February 2012. Tata Communications (TCL) announces a multi-year technology service and marketing agreement with Formula One Management, under which TCL will provide connectivity at all 20 Formula 1 locations, and also provide hosting and content delivery to Formula1.com. Later that year, 30 TCL leaders met in San Francisco to discuss how the company could develop and grow its Formula 1 offerings.

With them was Julie Woods-Moss, founder of Woods Moss Holdings, an independent contractor with TCL specialising in strategy formation, market making, and change management in sectors such as information technology, telecom, and media. She had been helping the TCL team dealing with Formula 1, including advising on how the company could grow its ultra high-definition offerings with broadcast companies like Sky. By the end of the San Francisco meeting, Vinod Kumar, CEO and managing director of TCL, offered Woods-Moss a job at TCL. He asked her to come on board as the company’s first chief marketing and innovation officer.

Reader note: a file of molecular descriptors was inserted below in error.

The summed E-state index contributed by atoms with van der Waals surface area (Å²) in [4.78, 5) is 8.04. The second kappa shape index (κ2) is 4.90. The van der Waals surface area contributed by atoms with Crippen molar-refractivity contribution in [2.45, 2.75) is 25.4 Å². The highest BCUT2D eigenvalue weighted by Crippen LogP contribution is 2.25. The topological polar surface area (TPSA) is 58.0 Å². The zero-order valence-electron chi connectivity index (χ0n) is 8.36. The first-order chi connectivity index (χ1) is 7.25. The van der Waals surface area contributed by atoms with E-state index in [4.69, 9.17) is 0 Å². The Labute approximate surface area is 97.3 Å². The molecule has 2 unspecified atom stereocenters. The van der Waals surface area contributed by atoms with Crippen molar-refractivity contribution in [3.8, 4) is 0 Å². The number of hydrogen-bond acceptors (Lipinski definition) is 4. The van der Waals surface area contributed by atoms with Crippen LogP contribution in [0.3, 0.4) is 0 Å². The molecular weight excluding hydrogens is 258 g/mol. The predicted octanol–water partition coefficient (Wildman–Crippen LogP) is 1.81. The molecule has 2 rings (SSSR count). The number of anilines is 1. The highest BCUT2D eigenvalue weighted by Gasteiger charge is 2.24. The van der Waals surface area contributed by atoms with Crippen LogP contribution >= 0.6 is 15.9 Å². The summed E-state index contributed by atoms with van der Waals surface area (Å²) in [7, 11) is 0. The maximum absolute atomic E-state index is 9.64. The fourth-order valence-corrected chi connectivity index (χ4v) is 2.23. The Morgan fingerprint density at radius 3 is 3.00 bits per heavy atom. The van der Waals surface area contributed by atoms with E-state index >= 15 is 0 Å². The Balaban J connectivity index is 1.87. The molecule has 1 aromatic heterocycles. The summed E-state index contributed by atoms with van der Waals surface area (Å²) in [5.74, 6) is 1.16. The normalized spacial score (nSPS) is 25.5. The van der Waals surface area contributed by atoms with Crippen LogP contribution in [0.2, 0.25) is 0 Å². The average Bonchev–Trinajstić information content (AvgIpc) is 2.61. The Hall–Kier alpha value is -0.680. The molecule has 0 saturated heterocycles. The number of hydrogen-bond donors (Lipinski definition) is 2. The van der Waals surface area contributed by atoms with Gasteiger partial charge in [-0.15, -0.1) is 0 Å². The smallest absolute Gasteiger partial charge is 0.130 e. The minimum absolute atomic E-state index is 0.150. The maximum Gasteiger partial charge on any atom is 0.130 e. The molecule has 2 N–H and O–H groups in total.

It seems an impulsive move, but that’s only to those who don’t know Kumar. Woods-Moss was one among a growing list of non-Indian top managers in the company, a list that Kumar had been carefully putting together since he took over in 2011.

The first member of the dirty dozen, Genius Wong, heads cloud services from Hong Kong.
The first member of the dirty dozen, Genius Wong, heads cloud services from Hong Kong.

“Organisational structures and culture have to be designed for the strategy you are implementing—what your aspiration is,” says Kumar. “We knew from the outset we are a global business providing cross-border solutions. Therefore, we had to build an organisation accordingly and a culture to match it.”